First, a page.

Students of color symposium is back

Students of color symposium is seen promoted throughout campus. Photo credit: Caroline Val

The Office of Multicultural Student Affairs’ annual Students of Color Symposium (SOCS) is back and better than ever as it returns to an in-person format this year.

This year’s symposium, held on March 5 from 9 a.m. to 4 p.m. at the Lakeside Village Expo Hall, is focused on the theme of “Forging the Future: Looking Back to Move Forward.”

The theme is centered on growing from the tumultuous pandemic era that fueled heated discussions around race and other social movements of the past towards a focus on allyship and community for students of color at UMiami.

Students of color symposium posters are seen throughout campus.
Students of color symposium is seen promoted throughout campus. Photo credit: Caroline Val

“In terms of how we came up with the theme, it felt sporadic in a good way,” said Dahlia Mason, a junior health studies major at UM who serves as one of SOCS’ marketing and outreach chairs.

“We had our very first meeting sitting around this big table and somehow, in a group of about 20 of us, we narrowed our ideas down,” Mason continued.

Three sessions will make up the event this year, with the first session being a faculty panel including professors from different departments and cultural backgrounds at the university.

The panel will feature Michael Bustamante, an associate professor in the department of history, Marisol Capellan, a lecturer in the department of management, Caroline LaPorte, a professor in the department of anthropology and Willis Jones, an associate professor in the school of education.

The next session will feature the “From Present to Future Simulation,” an interactive virtual and live experience for participants to walk through impactful social movements from the past.

The simulation will offer participants the opportunity to listen to current UM student leaders and generate their own commitment towards a better future for all at the university.

“With the faculty panel, you’re looking backwards at older generations who can speak on what they’ve done, what changes they’ve seen, and what they want to see,” said Kailyn Hayes, a junior studying neuroscience who serves as a SOCS’ executive chair.

“With the simulation, you’re able to kind of look towards the future and what we as students want to see and do,” Hayes continued.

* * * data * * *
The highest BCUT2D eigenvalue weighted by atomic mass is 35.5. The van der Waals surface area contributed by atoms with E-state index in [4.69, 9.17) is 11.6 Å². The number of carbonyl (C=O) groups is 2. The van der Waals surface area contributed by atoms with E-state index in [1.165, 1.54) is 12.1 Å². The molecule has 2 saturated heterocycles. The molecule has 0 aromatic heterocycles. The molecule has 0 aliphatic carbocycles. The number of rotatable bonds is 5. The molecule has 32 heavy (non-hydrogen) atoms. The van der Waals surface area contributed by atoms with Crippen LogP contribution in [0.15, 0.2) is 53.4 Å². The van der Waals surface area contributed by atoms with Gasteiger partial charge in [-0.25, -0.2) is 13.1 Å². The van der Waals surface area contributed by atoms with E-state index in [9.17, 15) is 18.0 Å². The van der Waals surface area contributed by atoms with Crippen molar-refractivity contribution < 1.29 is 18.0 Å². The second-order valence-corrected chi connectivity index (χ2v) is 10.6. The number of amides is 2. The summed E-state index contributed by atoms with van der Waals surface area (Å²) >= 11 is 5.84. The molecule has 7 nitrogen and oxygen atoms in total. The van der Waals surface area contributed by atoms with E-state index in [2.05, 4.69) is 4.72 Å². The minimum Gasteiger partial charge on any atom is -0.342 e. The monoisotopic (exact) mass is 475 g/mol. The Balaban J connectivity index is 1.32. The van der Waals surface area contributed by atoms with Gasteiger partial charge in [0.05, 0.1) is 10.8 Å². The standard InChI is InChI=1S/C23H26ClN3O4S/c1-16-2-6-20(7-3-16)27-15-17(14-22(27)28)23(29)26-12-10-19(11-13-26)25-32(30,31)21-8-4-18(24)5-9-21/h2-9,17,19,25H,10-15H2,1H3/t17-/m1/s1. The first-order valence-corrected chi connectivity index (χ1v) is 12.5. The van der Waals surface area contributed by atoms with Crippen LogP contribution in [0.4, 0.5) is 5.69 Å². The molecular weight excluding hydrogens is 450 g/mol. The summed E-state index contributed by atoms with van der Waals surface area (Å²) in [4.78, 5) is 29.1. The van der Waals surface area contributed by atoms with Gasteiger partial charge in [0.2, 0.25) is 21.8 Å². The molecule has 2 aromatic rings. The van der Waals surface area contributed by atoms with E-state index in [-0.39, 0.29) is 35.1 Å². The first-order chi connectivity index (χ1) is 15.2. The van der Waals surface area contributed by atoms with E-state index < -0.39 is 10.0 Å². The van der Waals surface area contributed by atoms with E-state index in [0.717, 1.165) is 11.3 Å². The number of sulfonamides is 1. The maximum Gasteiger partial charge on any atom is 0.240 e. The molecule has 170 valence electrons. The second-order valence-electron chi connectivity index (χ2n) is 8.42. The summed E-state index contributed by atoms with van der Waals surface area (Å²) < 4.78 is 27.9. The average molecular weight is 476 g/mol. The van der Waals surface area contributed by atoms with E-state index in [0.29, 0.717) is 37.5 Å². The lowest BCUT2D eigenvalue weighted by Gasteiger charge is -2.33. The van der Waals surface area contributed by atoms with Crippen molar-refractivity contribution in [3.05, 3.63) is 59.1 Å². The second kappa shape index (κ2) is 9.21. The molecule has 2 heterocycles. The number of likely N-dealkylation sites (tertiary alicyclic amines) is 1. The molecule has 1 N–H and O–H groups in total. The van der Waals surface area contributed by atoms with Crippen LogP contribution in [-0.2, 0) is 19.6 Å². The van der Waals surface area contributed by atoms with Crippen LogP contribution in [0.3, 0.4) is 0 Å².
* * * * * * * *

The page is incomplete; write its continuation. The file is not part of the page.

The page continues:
Raymond Santana, a criminal justice advocate and member of The Exonerated Five, will also serve as the keynote speaker for SOCS 2022, filling in the third session of the symposium.

“When it came to speakers and suggestions of who we should invite, we really talked about people who made an impact during their young years – people who we could relate to,” Mason said.

“So I think that’s something we were really trying to focus on. We are young, who is someone that can really relate to us when they made an impact or when they went through this very impactful experience?” Mason continued.

While this is the second year that the symposium has received funding from the president’s office. This is the first year these funds will be implemented in an in-person setting.

According to Lia Mussie, a sophomore ecosystem science and political science major who serves as the logistics chair for SOCS, this includes everything from the futuristic decorations for set-up to providing breakfast and lunch for participants.

“Obviously over Zoom, it’s very hard to see your vision come out—people have cameras off, they’re muted, it’s not as engaged,” Mussie said.

“So I think here we’re able to see our ideas come into fruition a little bit more and see the student body get more involved with it,” Mussie continued.

Another new opportunity that comes with the in-person format will be SOCS’ expo with vendors and the Toppel Career Center, where participants can speak with professionals on various issues impacting students and communities of color, network in their career goals, and even partake in a free headshot session.

The symposium also emphasizes its accessibility to all students interested in attending, regardless of their identity and background.

“In an area like Miami, there can easily be a lot of preconceived notions, and it’s simply about challenging them,” Mussie said.

“We want people to learn about social movements, we want people to learn about how they can make change as an individual in the community, but I think it’s broadly important to know that creating space to have conversations can allow for lasting change,” Mussie continued.

For those interested in attending the 2022 Students of Color Symposium, they can register here with the code SOCS22. Students can also find more details about event speakers and planners through the Office of Multicultural Student Affairs’ Instagram @um_msa.